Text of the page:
Tag Archives: auto

BMW, Mercedes and Audi May Have A New Competitor In China’s Chang’an

Chongqing-Based Automaker, Building On Additional Visibility Gained During Olympics, Eyes Luxury Segment

Chang'an's luxury concepts build on the CD101 platform unveiled earlier this year at the Shanghai Auto Show

Chang'an's luxury concepts build on the CD101 platform unveiled earlier this year at the Shanghai Auto Show

Over the last year, Chinese automakers have made a big push to gain domestic popularity and international pathways for future growth, with high-visibility announcements like Sichuan Tengzhong’s acquisition of Hummer and BYD’s plans to enter the American market as soon as 2010. These Chinese automakers have done a pretty good job of selling their lower-priced models to first-time car buyers throughout the mainland — mainly 20-something middle class workers in urban centers — but what about high end models?

While several Chinese car companies have tried to appeal to this segment in the past — with Red Flag (Hongqi) immediately springing to mind, along with the newly-unveiled Geely GE — their success can be described as mixed, at best. While Red Flag remains the car of choice for China’s government elite, among high-powered businesspeople or the otherwise well-off, the luxury car market in China remains dominated by foreign brands. Even at the highest level, Red Flag doesn’t even make the list, with the Rolls-Royce Phantom, Bentley Arnage, and Maybach making up the top three favored models in China.

According to a new article in China Car Times, however, it looks like Sichuan-based Chang’an is looking to target the domestic luxury car buyer as soon as next year. Will Chang’an have better luck reaching a wider luxury audience? From the looks of the new concept photos on CCT, it looks like they are closer than ever to becoming a true rival to Audi, BMW and Mercedes in the mainland market, at least aesthetically. Now the question, as always, remains, can Chinese carmakers once and for all rid domestic consumers of the notion that foreign car brands are superior?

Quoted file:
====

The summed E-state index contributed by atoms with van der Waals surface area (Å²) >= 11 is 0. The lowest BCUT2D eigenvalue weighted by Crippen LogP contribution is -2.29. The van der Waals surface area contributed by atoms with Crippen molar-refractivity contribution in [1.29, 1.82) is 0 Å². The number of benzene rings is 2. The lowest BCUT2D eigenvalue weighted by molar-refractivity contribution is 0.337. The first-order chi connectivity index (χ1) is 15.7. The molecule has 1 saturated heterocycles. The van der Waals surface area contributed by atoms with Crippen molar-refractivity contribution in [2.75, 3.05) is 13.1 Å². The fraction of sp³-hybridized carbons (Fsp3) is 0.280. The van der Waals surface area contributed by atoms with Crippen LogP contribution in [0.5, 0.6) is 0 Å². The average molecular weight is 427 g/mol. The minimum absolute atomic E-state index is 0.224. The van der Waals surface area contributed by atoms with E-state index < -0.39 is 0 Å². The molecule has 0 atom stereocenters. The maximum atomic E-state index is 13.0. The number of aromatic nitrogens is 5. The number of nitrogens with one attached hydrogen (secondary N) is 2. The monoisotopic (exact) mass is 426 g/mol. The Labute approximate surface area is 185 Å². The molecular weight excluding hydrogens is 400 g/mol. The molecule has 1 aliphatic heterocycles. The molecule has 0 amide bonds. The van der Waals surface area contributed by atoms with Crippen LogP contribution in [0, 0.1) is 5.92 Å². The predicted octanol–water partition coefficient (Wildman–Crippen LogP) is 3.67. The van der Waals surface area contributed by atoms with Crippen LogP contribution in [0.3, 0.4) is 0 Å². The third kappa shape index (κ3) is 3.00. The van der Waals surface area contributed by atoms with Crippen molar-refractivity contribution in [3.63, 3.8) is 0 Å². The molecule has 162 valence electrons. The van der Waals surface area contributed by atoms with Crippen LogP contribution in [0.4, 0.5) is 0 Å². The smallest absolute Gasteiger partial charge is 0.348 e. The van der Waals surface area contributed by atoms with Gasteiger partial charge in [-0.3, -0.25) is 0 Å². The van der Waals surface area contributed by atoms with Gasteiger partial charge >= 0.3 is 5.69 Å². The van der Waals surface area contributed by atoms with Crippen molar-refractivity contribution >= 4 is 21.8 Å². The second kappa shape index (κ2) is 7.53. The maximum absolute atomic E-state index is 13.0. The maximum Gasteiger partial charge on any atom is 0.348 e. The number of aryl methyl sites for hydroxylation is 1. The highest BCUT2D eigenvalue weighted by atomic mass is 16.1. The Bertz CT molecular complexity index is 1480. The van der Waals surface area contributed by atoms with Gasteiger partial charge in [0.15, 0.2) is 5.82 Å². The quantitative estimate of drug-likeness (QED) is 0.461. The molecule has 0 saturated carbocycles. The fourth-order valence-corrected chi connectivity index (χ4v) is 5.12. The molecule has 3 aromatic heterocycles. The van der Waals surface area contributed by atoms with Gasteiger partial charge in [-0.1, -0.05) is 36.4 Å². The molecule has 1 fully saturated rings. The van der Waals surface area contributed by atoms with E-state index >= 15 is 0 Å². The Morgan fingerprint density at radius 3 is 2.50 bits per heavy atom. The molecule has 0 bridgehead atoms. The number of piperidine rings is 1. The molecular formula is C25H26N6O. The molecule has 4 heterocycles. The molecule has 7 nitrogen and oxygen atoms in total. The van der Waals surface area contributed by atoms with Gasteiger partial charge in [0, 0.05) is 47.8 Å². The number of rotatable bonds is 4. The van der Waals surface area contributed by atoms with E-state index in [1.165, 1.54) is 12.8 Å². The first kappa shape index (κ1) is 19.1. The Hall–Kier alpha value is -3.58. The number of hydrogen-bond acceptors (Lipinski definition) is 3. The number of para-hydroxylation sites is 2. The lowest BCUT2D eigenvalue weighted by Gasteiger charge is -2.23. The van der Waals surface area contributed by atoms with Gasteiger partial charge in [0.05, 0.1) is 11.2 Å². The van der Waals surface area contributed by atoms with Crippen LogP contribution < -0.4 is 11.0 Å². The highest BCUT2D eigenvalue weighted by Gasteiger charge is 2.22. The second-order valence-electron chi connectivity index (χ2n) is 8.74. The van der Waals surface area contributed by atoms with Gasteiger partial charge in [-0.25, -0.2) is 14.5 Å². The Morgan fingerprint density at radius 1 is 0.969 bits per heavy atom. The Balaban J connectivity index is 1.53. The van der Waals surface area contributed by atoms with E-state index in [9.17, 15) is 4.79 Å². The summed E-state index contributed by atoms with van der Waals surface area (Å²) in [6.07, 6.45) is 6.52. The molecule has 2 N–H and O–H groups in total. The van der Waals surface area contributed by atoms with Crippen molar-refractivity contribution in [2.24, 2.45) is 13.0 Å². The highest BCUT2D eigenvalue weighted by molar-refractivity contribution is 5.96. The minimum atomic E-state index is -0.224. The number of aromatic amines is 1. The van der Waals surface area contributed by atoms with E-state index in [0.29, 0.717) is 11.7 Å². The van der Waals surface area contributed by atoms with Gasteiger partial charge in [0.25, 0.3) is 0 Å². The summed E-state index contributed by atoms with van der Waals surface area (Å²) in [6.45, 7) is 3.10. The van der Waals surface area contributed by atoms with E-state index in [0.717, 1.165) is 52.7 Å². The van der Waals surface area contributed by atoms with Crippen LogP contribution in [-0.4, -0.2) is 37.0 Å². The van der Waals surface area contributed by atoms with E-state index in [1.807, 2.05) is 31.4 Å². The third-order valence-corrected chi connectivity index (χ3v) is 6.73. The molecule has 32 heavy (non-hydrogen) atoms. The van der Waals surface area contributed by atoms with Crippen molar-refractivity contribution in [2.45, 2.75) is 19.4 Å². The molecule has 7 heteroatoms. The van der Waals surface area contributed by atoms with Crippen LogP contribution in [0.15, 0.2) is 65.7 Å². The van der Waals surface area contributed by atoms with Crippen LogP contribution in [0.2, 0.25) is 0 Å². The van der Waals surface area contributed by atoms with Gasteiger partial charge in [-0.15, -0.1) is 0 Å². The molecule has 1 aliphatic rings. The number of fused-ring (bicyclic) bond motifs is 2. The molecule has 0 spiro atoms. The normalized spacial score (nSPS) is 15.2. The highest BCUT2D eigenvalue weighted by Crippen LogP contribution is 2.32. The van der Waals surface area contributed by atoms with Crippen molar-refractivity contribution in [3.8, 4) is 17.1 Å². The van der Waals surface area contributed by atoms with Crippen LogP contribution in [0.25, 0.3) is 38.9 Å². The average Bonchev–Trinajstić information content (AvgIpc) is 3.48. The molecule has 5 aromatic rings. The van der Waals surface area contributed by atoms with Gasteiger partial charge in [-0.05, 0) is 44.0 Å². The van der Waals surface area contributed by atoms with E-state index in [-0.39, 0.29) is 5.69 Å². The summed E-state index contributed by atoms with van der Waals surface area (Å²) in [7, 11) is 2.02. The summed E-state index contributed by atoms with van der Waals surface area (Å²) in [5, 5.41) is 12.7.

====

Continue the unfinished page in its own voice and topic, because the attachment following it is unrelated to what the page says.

Chinese High-End Consumers Reluctant To “Trade Down”

Those With A Taste For Luxury Goods In Emerging Markets Less Willing To Cut Back, HK Study Finds

While China has not remained unscathed by the global economic crisis, its luxury consumer market shows resilience in consumer confidence and willingness to shell out

While China has not remained unscathed by the global economic crisis, its luxury consumer market shows resilience in consumer confidence and willingness to shell out

One of the more surprising features of the global economic downturn, to some commentators, has been the relative health of the Asian consumer market throughout the crisis. Although developed markets like Japan and Korea have certainly been hit hard — as their high-tech and automotive export markets have declined substantially — emerging markets like Greater China and, to a lesser extent, India, where income gaps are still quite large and wealthy consumers have developed a taste for luxury goods are doing comparatively well.

This is not to say China hasn’t been hit by the slowdown — it has, as low-tech manufacturers and mass producers have, in many parts of the country, been forced to shut down or lay off thousands of workers. However, we are seeing that the specific class of Chinese luxury consumer is continuing to spend through the global recession, perhaps as a sort of badge of wealth, perhaps because these consumers just want to keep buying. There are plenty of theories why Chinese luxury consumers, unlike those in Japan and North America, aren’t waiting to buy their next handbag or car — however, one Hong Kong study in particular caught my eye:

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Is China Poised to Dominate the Electric Car Market?

Chinese Automakers Hope to Leapfrog the Competition

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Tianjin-Qingyuan: One of China's Hybrid/Electric Auto Frontrunners

Following up my last post on luxury SUVs, I noticed a rash of stories today about the opposite end of the automotive spectrum — the electric car. There has been a lot of chatter about Chinese electric cars in recent months, mainly brought on by Warren Buffett’s $232 million investment in BYD last October. Since then, there has been more talk on both sides of the Pacific Ocean about increasing production of electric and hybrid vehicles, not only for the environmental benefits they bring, but also to corner a lucrative new global market. As China’s automotive market is still relatively young, competition will be fierce between new Chinese automakers like Shenzhen-based BYD and Tianjin-based Tianjin-Qingyuan and the more established Japanese powerhouses and North American giants (if they manage to get their act together in time). No matter what, manufacturing electric and hybrid vehicles is big business, even if you just count the Chinese domestic market. And the Chinese government is making it clear that they think the country can become the world’s electric vehicle manufacturing epicenter and eclipse production from other traditional auto capitals. As the New York Times writes,

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